Patients Reinventing Hospitals

Can we depend upon government-supported health care? As federal and state governments stagger under huge deficits and payments from entitlement programs such as Medicaid and Medicare are being cut back, what’s a hospital to do?

Put patients in charge.

Read full story in Becker’s Hospital Review.

2 Responses to Patients Reinventing Hospitals

  1. Great to have someone putting out all of this positive ideology in a time of change, that could/should be a time of opportunity!

    A movie that sounds interesting to me is 9000 Needles. Story of a guy in Ohio with kids and a wife who has a disabling stroke at 40. Apparently he’s not given much hope by the Western docs, so his brother, a straight up guy, takes him to China for medical, acupuncture and healing treatments…so inexpensive they were able to make a movie.
    And while he’s not perfectly recovered, he’s better than his prognosis…

    …and he’s going back.

    So, do you think we’ll have to resort to Medical Tourism to get the system you’re talking about? Or will that ideal medicine be only reserved for folks who can afford it?

    AS far as Blended Care, or whatever you want to call it, it’s somewhat available under one roof – Len Saputo in CA has been practicing “Health Medicine” for years; I saw a place called Wellspring in OR last year, and then there are places in Arizona, combining stuff happening at UofA (Schwartz, Weill) with spas.

    But bringing this to the middle class, like the guy in 9000 Needles? You, the doctor, seeing a patient for 1/2 hour and getting paid enough to run your office, including a wizard who knows how to bill the insurance company in these times of flux (Wellness Visits w/$0 co-pay? — define please). Do you have a business plan?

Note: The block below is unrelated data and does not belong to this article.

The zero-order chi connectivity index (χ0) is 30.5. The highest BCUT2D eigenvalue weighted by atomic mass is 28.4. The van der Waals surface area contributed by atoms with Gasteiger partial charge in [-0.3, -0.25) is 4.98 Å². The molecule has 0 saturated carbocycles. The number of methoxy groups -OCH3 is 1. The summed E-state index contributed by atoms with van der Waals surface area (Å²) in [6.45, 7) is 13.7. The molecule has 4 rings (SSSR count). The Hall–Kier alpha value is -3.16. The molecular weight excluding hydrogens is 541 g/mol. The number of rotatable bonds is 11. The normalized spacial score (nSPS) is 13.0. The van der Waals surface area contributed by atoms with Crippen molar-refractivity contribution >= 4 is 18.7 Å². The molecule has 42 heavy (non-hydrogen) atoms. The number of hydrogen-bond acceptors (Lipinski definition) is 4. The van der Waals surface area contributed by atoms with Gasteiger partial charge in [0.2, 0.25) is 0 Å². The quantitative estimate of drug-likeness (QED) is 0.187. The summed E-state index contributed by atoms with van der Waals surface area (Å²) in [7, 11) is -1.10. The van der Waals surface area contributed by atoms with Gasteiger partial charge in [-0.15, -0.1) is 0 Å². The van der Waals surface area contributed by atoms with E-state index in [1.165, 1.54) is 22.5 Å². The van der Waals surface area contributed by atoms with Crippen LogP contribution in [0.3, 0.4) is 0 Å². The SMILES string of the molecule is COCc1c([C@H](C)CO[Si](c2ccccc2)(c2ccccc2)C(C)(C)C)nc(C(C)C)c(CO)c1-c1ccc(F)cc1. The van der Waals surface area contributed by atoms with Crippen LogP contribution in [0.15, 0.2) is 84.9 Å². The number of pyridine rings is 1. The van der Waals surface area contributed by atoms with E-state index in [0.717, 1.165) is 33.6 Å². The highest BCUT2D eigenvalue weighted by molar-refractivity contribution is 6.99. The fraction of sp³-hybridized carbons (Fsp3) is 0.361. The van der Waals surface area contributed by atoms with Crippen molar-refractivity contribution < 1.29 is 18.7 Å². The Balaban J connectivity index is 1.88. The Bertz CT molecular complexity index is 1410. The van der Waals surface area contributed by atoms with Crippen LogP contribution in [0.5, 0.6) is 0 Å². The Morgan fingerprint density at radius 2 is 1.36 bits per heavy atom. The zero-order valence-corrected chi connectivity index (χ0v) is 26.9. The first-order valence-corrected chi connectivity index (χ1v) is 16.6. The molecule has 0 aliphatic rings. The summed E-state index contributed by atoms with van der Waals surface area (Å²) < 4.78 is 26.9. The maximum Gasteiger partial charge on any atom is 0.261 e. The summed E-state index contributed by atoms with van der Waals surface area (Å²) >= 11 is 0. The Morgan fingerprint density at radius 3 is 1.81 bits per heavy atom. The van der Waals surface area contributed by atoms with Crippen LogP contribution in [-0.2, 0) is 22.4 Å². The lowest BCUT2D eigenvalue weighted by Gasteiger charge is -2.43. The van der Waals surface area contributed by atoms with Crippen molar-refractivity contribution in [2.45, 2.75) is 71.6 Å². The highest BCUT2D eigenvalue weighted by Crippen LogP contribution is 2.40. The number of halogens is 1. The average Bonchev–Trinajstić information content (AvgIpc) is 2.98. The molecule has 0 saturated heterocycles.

I’m not skeptical. I WANT to see this happen. But every day in Berkeley I experience the divide between what patients want and what they can get.
    Needing to protect themselves from catastrophic costs – which can be a trip to the emergency room in the middle of the night, or a baby who develops liver cancer – and consigning themselves to paying out of pocket for the actual options they use to maintain a state of well-being even with chronic conditions.

    As to seeing a patient for 1/2 hour, as a doctor, yes, I know that’s key! I asked Bruce Bodaken, CEO of Blue Shield CA, to take a sampling of about 1000 patients with high deductible health plans that paid for one annual visit, and let them see their doctor for 35-45 mins. and then record if their lifestyles and general health status had improved by the end of the second year. He said it sounded good, but he didn’t take me up on it. Just one visit a year.

    So, please let me know what your good ideas are. I found you on KevinMD, and it was a breath of fresh air…

    best,
    bett

    • Pamela Wible MD says:

      Yes, Bett, this is happening! Time is ripe for local innovative models as centralized systems fail to meet human needs. A few resources that
      you may find useful are my website: http://www.idealmedicalcare.org/
      and there is a map under ideal clinics link with docs all around the country who are “thinking globally by acting locally.”

      This is not about using medical tourism or creating a two-tiered health-care system to solve our problems. This is actually a populist movement of physicians and patients, Americans working together to do what’s right for one another ~ and nobody is turned away for lack of money.

      We’ve been open six years. We’re a clinic designed by the community!
      It’s not rocket science. A few videos: http://www.youtube.com/user/pamelawible?feature=mhum#p/u

      I’ll check out 9000 Needles. . . .

      Keep in touch Bett. We’re on to something!

      ~ Pamela

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